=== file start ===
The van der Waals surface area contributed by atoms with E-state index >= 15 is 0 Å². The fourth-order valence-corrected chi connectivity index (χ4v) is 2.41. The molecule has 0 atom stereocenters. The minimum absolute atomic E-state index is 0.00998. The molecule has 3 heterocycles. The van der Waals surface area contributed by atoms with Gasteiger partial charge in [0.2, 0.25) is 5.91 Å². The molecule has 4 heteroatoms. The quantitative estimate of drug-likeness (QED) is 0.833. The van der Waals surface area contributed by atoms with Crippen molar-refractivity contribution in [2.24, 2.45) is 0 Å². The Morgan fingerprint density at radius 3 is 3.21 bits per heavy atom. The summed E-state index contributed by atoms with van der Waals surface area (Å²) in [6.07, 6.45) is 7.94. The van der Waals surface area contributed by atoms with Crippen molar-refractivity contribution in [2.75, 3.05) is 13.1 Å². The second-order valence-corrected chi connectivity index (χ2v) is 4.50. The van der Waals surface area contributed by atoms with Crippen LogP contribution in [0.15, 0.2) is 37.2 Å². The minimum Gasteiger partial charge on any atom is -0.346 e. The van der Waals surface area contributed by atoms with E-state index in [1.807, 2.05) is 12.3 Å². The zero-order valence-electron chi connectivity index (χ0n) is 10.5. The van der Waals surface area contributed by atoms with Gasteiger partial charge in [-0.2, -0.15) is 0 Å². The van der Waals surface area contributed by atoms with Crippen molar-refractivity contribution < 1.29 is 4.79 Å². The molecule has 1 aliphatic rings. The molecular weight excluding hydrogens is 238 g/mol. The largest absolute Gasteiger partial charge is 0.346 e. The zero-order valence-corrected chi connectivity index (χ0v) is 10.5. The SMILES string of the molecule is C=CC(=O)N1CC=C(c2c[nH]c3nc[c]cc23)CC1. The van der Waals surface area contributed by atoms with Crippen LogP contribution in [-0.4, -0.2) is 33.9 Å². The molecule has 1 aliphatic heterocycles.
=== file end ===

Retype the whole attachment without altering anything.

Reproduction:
The van der Waals surface area contributed by atoms with E-state index >= 15 is 0 Å². The fourth-order valence-corrected chi connectivity index (χ4v) is 2.41. The molecule has 0 atom stereocenters. The minimum absolute atomic E-state index is 0.00998. The molecule has 3 heterocycles. The van der Waals surface area contributed by atoms with Gasteiger partial charge in [0.2, 0.25) is 5.91 Å². The molecule has 4 heteroatoms. The quantitative estimate of drug-likeness (QED) is 0.833. The van der Waals surface area contributed by atoms with Crippen molar-refractivity contribution in [2.24, 2.45) is 0 Å². The Morgan fingerprint density at radius 3 is 3.21 bits per heavy atom. The summed E-state index contributed by atoms with van der Waals surface area (Å²) in [6.07, 6.45) is 7.94. The van der Waals surface area contributed by atoms with Crippen molar-refractivity contribution in [2.75, 3.05) is 13.1 Å². The second-order valence-corrected chi connectivity index (χ2v) is 4.50. The van der Waals surface area contributed by atoms with Crippen LogP contribution in [0.15, 0.2) is 37.2 Å². The minimum Gasteiger partial charge on any atom is -0.346 e. The van der Waals surface area contributed by atoms with E-state index in [1.807, 2.05) is 12.3 Å². The zero-order valence-electron chi connectivity index (χ0n) is 10.5. The van der Waals surface area contributed by atoms with Gasteiger partial charge in [-0.2, -0.15) is 0 Å². The van der Waals surface area contributed by atoms with Crippen molar-refractivity contribution < 1.29 is 4.79 Å². The molecule has 1 aliphatic rings. The molecular weight excluding hydrogens is 238 g/mol. The largest absolute Gasteiger partial charge is 0.346 e. The zero-order valence-corrected chi connectivity index (χ0v) is 10.5. The SMILES string of the molecule is C=CC(=O)N1CC=C(c2c[nH]c3nc[c]cc23)CC1. The van der Waals surface area contributed by atoms with Crippen LogP contribution in [-0.4, -0.2) is 33.9 Å². The molecule has 1 aliphatic heterocycles.